Retrevo features thumbs-up or thumbs-down icons to represent each product’s value and community opinions on it (rather than a single numerical score like SmartRatings), and a “value map” that positions the selected product on a graph according to its price and features. Retrevo does not provide product specifications, but it does offer access to user manuals for most products. This means you have to hunt for the specifications yourself. Like SmartRatings, a lot of clicking is required.

Of course, all the review sites offer price comparisons and links to on-line merchants. But here’s a disturbing fact I cannot account for: In my (admittedly limited) testing, I found surprisingly little overlap in the top-rated items (especially LCD monitors) among these three sites.

I’ll just mention Lootist so you won’t write in to accuse me of overlooking it. Lootist is a strange bird in this flock or review aggregators. It covers many categories, but they appear to be somewhat random, because the products covered are whatever the member “specialists” decide to write in about. Other members rate the specialists to help you decide whether their advice is worth taking. However, Lootist’s coverage is limited, and I’ll take the word of a published professional review over a self-proclaimed “specialist” every day of the week.

And Now for Something Completely Different: Linux

by Mark Lautman

“Captain, I found Vortchek and his team. Their helicopter was downed in northwestern Afghanistan, near the Iranian border. Satellite feeds indicate they're being transported to the Evin prison.”

“Who do we have in the area that can rescue them?” replied a tense Captain Donahue.

“Agent Jock Adams, sir. He's the best.”

“OK, put him through.”

Adams here,” announced the superhero.

Adams, I have a downed helicopter and a platoon of my best Special Ops taken prisoner. They have 30 minutes before disappearing into the Iranian gulag. Can you free them?”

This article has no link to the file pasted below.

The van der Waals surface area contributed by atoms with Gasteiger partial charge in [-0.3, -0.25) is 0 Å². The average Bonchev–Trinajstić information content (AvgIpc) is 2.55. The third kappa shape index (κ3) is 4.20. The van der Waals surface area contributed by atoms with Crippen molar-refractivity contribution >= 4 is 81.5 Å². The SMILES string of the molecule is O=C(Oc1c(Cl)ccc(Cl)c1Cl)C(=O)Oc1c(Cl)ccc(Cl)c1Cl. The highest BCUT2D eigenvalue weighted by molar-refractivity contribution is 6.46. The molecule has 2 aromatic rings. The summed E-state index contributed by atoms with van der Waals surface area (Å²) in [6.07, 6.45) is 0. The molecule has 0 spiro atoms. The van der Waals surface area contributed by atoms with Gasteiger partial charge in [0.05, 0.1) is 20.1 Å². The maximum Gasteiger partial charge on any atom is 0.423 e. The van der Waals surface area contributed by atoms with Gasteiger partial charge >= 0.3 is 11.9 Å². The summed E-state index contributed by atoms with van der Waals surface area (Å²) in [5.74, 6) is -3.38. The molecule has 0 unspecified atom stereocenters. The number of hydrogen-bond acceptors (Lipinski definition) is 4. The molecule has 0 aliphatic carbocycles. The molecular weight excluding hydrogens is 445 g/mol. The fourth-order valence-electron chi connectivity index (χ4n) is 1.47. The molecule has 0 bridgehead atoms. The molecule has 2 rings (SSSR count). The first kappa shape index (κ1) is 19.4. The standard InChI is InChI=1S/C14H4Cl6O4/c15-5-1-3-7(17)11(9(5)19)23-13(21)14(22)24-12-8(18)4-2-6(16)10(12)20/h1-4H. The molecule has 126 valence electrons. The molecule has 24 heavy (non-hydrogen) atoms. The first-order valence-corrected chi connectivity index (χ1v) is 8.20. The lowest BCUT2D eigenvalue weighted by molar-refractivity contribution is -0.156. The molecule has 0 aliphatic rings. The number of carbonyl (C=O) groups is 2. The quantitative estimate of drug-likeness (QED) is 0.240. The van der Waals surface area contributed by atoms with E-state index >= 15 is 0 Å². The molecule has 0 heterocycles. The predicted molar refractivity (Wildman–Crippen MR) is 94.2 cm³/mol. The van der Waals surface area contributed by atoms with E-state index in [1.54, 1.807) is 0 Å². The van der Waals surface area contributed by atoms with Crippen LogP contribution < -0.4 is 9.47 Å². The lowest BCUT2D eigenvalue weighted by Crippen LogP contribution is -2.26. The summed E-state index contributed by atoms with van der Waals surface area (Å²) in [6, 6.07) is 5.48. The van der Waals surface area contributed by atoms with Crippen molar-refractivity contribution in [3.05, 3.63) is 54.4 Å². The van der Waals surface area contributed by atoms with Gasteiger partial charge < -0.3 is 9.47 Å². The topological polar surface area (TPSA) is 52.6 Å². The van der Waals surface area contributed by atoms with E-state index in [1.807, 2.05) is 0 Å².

Jock Adams cracked a confident smile that was audible over the radio. “I'll get them out, captain. I have two cigars, a machine gun, a bottle of whiskey, and VMWare on CD-ROM.”

Yes, indeed, if you ever feel a need to break out into another operating system like Linux or Solaris, you can do like Jock Adams and use a virtual machine (VM). It is by far the best way to run a guest operating system on top of a host operating system. If you use Windows and you want to try Linux as a guest, take a copy of the VMWare server, then install the operating system, and off you go:

The best thing about virtual machines is that the entire guest operating system is actually a single file on your host machine. If you don't like the guest, you simply delete the file, and the entire experiment remains your little secret.

Other emulators are available. In the past I've tried QEMU with limited success, although that project has been under active development and may have improved. I was astonished to read the list of emulators at Wikipedia; it seems like there is an emulator for every possible type of host and guest combination.

The big problem with virtual machines is that they are really different machines, even though they look like they live inside your computer. If you want to share files between your host and guest machines, you need a network connection. There is also a slight performance hit when you run a guest machine from a host machine.

This brings us to the last method for crossing over between Windows and Linux: emulators. For Linux, the most popular emulator is Wine. One of Wine's objectives is to allow Linux users to run their favorite Windows programs natively. Listen, virtual network connections are bizarre, virtual machines are spooky, but running Windows programs under Linux is a complete mind-blower. Here's an example of running Windows' notepad on Ubuntu:

Another popular emulator is CrossOver, also available for the Mac.

This completes our survey of utilities available for escaping from one operating system to another. Once you choose your favorite approach--emulators, virtual machines, or virtual network connections--you'll be able to find the matching tool. —Mark Lautman

Thanks for visiting the Tool Bar & Grill again today. Come back next week for more timely tips on holiday shopping on line and more great Linux utilities. Please feel free to share your thoughts by clicking on “comments” below or writing to jonathanstoolbar@gmail.com.